Was Dominic Cummings’ BBC interview a mistake?

Critics suggest Laura Kuenssberg grilling backfired for former No. 10 adviser

Dominic Cummings
(Image credit: BBC)

Dominic Cummings has escalated his war of words with Boris Johnson by using a televised interview to reveal that he plotted to oust the prime minister just weeks after their 2019 election victory.

In a BBC News Special broadcast last night, the former Downing Street adviser told Laura Kuenssberg that he and his Vote Leave allies hatched the plan after clashing with Johnson’s now-wife Carrie, who was “trying to get rid of us and appoint complete clowns to certain key jobs”.

In the end, of course, it was Cummings who was forced to leave, in November 2020. Since then he has been lobbing what the media have dubbed “Domshells” back at his former boss.

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But if he thought his first TV interview would provide the chance “to settle scores with his many enemies, the very opposite proved to be the case as viewers got the chance to stare into his soul”, writes Gordon Rayner in The Telegraph.

“The more he spoke, the more he resembled a crazed cult leader as he revealed his grandiose plans to overthrow the system” - and while he repeatedly painted the PM as a fool, “it was Mr Cummings himself who was utterly diminished by the interview”, Rayner concludes.

The Financial Times’ Robert Shrimsley agrees, tweeting yesterday that “this may be the most self destructive interview since Prince Andrew”.

“On and on it went,” says Sean O’Grady in The Independent. “Boris Johnson possesses the leadership skills of a broken shopping trolley? He’s so bad we wanted to oust him within days of the 2019 general election?”

Cummings also claimed - again - that Johnson had “no plan” for the Covid-19 pandemic, and that the PM had to be warned off meeting the Queen in the early stages of the outbreak. And as far as Johnson’s general game plan as leader goes, the “only agenda is to buy more trains, buy more buses, have more bikes and build the world’s most stupid tunnel to Ireland”, the ex-aide added.

Yet the fact is that “Cummings would still be perfectly content to be in No, 10 and trying to steer the wobbly shopping trolley if only - as he portrays it - Carrie, now Mrs Shopping Trolley, hadn’t got involved”, writes O'Grady.

In The Spectator, Charles Moore suggests that Cummings’ attacks “backfire” because he fails to recognise the “unique” job of the PM.

One of the most controversial allegations in last night’s programme was that Johnson said last October that “we can’t kill the economy just because of people dying over 80”. But Moore argues that “Boris was not being casual or callous: he was thinking out loud”.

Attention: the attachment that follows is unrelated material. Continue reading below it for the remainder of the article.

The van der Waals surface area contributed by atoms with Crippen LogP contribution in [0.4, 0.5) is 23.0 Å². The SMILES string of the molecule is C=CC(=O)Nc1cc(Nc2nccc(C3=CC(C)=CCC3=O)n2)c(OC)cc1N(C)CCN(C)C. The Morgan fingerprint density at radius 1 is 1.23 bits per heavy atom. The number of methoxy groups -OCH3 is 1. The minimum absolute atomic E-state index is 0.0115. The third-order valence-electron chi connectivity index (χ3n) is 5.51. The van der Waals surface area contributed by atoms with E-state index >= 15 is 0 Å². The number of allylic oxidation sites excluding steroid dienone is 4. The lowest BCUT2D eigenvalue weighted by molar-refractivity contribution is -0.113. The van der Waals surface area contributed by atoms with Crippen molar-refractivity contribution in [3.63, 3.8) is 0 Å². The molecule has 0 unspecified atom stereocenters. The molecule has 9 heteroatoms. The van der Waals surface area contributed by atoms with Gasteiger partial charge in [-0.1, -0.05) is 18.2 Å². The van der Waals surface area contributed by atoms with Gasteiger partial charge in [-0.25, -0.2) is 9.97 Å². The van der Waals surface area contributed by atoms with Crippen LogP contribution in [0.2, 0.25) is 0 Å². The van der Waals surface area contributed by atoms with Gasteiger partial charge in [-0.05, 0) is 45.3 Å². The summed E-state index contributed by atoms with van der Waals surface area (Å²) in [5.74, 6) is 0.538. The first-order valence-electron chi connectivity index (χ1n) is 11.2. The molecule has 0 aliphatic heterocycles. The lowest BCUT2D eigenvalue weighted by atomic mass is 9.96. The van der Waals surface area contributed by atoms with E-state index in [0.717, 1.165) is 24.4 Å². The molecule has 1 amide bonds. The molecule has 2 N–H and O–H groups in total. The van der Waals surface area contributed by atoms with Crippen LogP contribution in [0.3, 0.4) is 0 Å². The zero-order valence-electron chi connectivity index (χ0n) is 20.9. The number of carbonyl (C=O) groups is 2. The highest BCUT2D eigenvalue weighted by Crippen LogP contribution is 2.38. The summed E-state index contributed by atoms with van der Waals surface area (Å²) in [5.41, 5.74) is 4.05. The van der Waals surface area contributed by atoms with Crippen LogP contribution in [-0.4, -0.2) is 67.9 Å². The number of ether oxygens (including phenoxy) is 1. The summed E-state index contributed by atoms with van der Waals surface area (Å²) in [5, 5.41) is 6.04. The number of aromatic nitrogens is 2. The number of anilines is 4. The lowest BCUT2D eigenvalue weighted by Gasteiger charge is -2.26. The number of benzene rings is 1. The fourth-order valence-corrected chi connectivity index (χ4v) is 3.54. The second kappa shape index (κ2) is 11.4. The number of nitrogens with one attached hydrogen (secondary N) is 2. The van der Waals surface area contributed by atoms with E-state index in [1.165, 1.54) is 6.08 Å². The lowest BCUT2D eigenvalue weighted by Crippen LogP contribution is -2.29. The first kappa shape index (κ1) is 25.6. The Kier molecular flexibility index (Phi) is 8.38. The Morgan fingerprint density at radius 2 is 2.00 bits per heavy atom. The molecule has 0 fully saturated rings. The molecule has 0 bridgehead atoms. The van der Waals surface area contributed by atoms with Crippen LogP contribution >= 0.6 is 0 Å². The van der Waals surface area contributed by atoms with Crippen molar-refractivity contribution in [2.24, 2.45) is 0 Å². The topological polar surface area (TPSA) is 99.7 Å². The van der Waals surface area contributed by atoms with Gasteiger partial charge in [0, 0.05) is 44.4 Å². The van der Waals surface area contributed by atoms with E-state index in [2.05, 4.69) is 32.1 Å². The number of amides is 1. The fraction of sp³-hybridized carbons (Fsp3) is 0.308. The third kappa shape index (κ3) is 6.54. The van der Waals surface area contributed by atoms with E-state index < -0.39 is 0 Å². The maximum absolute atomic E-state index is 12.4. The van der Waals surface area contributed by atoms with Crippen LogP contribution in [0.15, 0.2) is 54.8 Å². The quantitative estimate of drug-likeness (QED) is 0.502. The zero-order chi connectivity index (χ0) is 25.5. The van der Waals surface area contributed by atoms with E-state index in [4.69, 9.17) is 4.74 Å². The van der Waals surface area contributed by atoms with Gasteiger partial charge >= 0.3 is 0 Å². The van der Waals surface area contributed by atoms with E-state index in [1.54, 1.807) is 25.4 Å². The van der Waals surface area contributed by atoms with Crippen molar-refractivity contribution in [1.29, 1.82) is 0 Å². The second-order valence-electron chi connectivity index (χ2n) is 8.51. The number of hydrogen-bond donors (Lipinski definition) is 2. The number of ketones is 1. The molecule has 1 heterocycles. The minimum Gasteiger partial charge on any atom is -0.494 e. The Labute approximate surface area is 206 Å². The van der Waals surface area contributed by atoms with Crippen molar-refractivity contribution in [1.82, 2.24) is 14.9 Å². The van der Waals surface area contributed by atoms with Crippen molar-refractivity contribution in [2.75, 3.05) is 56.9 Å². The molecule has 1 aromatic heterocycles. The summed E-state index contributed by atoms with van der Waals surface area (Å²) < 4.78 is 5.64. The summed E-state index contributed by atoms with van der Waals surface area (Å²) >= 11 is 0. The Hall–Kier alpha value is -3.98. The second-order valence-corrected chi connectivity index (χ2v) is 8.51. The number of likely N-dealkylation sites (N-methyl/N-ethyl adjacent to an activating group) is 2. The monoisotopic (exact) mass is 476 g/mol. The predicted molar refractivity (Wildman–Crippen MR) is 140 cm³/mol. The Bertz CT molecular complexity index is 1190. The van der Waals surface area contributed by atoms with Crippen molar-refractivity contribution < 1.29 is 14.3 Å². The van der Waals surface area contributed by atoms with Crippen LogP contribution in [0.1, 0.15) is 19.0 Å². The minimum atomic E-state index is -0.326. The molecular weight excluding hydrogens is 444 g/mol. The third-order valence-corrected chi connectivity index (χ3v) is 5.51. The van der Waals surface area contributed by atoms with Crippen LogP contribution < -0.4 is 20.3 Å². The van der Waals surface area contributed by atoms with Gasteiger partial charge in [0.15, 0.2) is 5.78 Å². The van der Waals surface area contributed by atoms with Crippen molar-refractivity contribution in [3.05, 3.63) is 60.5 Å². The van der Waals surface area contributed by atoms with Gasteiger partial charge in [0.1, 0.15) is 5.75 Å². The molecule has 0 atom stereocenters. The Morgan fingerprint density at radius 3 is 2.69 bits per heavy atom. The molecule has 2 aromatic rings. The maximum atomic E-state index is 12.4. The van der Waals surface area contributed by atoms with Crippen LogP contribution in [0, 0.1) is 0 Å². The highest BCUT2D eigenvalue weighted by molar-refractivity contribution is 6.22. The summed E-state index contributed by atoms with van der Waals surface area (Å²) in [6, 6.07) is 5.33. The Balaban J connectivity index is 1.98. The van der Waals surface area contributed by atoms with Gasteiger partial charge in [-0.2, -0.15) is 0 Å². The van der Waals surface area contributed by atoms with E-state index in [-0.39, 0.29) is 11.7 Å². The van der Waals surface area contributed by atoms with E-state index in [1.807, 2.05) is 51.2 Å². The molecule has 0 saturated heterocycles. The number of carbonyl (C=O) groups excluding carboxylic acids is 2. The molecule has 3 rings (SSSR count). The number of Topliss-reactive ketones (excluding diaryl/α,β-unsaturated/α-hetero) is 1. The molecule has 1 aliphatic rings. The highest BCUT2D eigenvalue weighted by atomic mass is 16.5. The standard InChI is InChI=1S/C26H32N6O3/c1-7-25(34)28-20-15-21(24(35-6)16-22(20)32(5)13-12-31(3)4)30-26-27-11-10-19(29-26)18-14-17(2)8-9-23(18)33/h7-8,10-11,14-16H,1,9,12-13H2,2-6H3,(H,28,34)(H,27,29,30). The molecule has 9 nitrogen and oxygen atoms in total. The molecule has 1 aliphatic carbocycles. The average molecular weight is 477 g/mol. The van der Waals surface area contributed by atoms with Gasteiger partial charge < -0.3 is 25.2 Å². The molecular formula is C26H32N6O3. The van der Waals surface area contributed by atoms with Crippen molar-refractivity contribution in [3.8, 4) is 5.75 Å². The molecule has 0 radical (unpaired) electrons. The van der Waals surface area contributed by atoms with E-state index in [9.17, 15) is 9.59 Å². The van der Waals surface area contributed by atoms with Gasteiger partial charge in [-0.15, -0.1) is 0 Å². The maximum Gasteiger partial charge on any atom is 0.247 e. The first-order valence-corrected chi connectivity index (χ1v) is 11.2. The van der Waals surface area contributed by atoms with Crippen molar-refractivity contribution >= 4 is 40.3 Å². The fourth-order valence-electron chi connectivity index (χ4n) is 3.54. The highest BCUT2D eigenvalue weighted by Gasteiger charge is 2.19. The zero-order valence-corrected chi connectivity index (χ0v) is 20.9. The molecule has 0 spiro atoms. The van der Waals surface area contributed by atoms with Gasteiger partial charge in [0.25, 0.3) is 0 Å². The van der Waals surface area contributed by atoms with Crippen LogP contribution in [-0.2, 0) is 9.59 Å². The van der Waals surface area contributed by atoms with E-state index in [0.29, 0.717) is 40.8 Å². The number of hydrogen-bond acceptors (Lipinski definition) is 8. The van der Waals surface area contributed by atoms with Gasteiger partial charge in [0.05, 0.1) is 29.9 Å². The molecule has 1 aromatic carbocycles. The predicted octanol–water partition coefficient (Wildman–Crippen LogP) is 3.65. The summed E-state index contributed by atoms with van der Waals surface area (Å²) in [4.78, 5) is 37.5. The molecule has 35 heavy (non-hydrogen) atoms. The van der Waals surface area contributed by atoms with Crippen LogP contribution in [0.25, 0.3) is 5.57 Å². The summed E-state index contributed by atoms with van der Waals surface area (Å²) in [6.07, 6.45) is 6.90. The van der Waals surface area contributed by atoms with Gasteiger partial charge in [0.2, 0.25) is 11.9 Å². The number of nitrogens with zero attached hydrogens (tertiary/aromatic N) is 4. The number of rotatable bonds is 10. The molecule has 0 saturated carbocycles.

The PM must “weigh up competing claims before deciding”, Moore continues, and to clarify these he may express them “luridly, in private, to his trusted advisers”.

Over in the Daily Mail, Sarah Vine wonders why her “old friend Dom” - who she says “possesses a brilliant mind” - agreed to the interview in the first place.

“The Dom of old would never have dreamt of doing a sit-down interview with the BBC, Meghan and Harry style. He would have considered it an act of spectacular idiocy,” Vine writes. “Something about the past few years, in the aftermath of Dom’s Brexit triumph and the ongoing psychodrama between him and the prime minister, seems to have changed all that.”

And yet, says Samuel Kasumu in The Times, it feels like No. 10 is now lacking a “senior political operator who has a unique antenna that is more interested in being direct about the potential trouble ahead than they are about holding on to their job”.

While conceding that it is “an unpopular thing to say”, Kasumu - a former special adviser in Theresa May’s administration - argues that “the operation may be missing” having someone like Cummings.

Maybe, says Paul Baldwin in the Daily Express, but if Mr C “is ever allowed back into the Palace of Westminster, I should send someone down to the bowels of the building to check for barrels of gunpowder”.

Ultimately, after the Barnard Castle debacle, the former advisor’s “credibility is as shot through as his career at No, 10”, Baldwin concludes. So Cummings’ latest claims contain “nothing to trouble the current incumbent of No. 10 for much longer than it takes for today's front pages to be wrapping cod and chips”.

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